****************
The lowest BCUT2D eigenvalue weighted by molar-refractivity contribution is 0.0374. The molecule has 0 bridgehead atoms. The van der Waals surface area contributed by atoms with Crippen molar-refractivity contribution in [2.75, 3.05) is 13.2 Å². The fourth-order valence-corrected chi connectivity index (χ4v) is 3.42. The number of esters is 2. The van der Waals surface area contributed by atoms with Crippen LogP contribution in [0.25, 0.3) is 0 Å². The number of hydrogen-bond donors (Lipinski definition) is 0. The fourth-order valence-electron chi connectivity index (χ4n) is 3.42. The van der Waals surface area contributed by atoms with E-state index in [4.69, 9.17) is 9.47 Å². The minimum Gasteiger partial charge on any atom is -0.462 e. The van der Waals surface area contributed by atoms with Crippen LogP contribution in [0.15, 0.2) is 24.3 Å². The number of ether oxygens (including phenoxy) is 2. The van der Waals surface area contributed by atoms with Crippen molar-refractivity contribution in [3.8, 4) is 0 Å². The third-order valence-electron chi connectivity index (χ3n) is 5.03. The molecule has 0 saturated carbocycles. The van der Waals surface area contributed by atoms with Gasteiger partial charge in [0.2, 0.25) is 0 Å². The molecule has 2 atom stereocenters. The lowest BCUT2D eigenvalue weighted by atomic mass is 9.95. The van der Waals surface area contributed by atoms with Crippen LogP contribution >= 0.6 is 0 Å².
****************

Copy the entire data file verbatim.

The lowest BCUT2D eigenvalue weighted by molar-refractivity contribution is 0.0374. The molecule has 0 bridgehead atoms. The van der Waals surface area contributed by atoms with Crippen molar-refractivity contribution in [2.75, 3.05) is 13.2 Å². The fourth-order valence-corrected chi connectivity index (χ4v) is 3.42. The number of esters is 2. The van der Waals surface area contributed by atoms with Crippen LogP contribution in [0.25, 0.3) is 0 Å². The number of hydrogen-bond donors (Lipinski definition) is 0. The fourth-order valence-electron chi connectivity index (χ4n) is 3.42. The van der Waals surface area contributed by atoms with E-state index in [4.69, 9.17) is 9.47 Å². The minimum Gasteiger partial charge on any atom is -0.462 e. The van der Waals surface area contributed by atoms with Crippen LogP contribution in [0.15, 0.2) is 24.3 Å². The number of ether oxygens (including phenoxy) is 2. The van der Waals surface area contributed by atoms with Crippen molar-refractivity contribution in [3.8, 4) is 0 Å². The third-order valence-electron chi connectivity index (χ3n) is 5.03. The molecule has 0 saturated carbocycles. The van der Waals surface area contributed by atoms with Gasteiger partial charge in [0.2, 0.25) is 0 Å². The molecule has 2 atom stereocenters. The lowest BCUT2D eigenvalue weighted by atomic mass is 9.95. The van der Waals surface area contributed by atoms with Crippen LogP contribution >= 0.6 is 0 Å².